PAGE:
François X. Passelègue
EMRP Earth Magnetism & Rock Physics
The 2021 Division Outstanding Early Career Scientist Award is awarded to François X. Passelègue for his outstanding research in the field of experimental rock physics and novel understanding of earthquake dynamic rupture nucleation and propagation, and frictional and ductile processes.
François X. Passelègue is receiving the Earth Magnetism and Rock Physics Division’s Outstanding Early Career Scientist Award for his outstanding contribution in the fields of rock physics and rock mechanics, which opened up new knowledge on the physics of seismic rupture as well as frictional and ductile processes that will allow experimentalists to continue to add greatly within these fields.
The research of Passelègue aims mainly at better understanding the physics of seismic rupture nucleation-propagation and seismic slip by means of laboratory experiments performed with triaxial and rotary shear apparata integrated by novel acoustic-based methodology. His work on the transition from sub-Rayleigh to supershear ruptures in natural rocks was published in Science.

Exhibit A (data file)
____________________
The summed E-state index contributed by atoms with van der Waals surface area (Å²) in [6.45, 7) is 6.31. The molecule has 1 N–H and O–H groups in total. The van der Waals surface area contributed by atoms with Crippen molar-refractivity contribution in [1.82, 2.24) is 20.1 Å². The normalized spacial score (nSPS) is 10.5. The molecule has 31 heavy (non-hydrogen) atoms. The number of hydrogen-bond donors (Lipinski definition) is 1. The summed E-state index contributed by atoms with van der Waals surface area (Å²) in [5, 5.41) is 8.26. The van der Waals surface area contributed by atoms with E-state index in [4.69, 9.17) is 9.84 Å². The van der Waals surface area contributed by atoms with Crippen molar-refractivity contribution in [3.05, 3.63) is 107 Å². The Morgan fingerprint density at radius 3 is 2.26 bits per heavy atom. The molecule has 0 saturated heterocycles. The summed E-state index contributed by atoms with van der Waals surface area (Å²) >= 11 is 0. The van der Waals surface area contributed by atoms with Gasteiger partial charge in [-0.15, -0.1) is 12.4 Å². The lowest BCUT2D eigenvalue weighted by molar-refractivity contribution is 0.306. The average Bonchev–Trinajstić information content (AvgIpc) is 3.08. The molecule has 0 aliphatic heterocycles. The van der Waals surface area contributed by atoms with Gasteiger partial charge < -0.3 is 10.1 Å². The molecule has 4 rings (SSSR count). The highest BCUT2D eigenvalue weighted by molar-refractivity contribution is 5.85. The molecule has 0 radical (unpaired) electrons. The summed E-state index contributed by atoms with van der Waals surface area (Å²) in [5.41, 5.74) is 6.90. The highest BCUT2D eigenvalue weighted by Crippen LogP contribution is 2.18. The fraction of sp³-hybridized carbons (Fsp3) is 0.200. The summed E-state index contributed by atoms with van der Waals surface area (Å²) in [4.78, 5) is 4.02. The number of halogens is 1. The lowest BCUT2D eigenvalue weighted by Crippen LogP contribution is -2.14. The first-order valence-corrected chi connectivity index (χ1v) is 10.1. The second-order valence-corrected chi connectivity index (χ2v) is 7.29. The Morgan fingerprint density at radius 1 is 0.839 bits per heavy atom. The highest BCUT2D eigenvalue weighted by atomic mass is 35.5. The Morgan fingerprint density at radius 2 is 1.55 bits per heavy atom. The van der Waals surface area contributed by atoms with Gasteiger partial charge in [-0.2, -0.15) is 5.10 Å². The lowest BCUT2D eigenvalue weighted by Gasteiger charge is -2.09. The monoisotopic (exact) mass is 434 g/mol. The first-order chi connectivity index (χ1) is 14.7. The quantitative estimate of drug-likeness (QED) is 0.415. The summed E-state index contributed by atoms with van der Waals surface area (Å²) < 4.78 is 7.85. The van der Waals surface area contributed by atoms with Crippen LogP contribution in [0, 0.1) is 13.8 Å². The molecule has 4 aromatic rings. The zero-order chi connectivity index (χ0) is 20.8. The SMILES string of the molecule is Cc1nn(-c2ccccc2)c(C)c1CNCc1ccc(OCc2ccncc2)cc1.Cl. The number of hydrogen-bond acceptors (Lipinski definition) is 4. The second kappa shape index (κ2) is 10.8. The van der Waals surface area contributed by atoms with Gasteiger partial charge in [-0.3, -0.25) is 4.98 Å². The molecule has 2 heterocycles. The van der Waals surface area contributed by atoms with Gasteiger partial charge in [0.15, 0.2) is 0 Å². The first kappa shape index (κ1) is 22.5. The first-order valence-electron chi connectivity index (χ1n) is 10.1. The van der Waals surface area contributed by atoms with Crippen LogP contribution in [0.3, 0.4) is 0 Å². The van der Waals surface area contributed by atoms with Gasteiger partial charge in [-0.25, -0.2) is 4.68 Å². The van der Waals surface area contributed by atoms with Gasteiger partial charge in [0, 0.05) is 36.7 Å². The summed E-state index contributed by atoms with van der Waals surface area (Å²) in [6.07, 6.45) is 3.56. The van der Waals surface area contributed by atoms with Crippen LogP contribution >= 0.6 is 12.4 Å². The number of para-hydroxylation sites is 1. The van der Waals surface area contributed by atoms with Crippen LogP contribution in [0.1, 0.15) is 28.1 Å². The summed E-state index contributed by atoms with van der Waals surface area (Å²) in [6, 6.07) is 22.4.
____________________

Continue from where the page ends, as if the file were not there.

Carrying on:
Passelègue also worked on the role of normal stress in controlling the transition from silent slip to foreshock activity preceding a main frictional instability, an interest on the precursory and earthquake nucleation phase he has maintained over the years. In a current study Passelègue used mixing scaling law arguments, laboratory experiments and field observations to demonstrate that the precursory moment release, whether seismic or aseismic, must scale with the co-seismic one, i.e., that large earthquakes must have a large and long earthquake nucleation phase. In addition to dynamic rupture nucleation and propagation, Passelègue also studied ductile processes as well as frictional process. He is also interested in field observations, as attested by the field-based studies he conducted. Passelègue has experience in a broad range of experimental systems and is knowledgeable and versatile in theoretical analysis of earthquake source mechanics and seismology.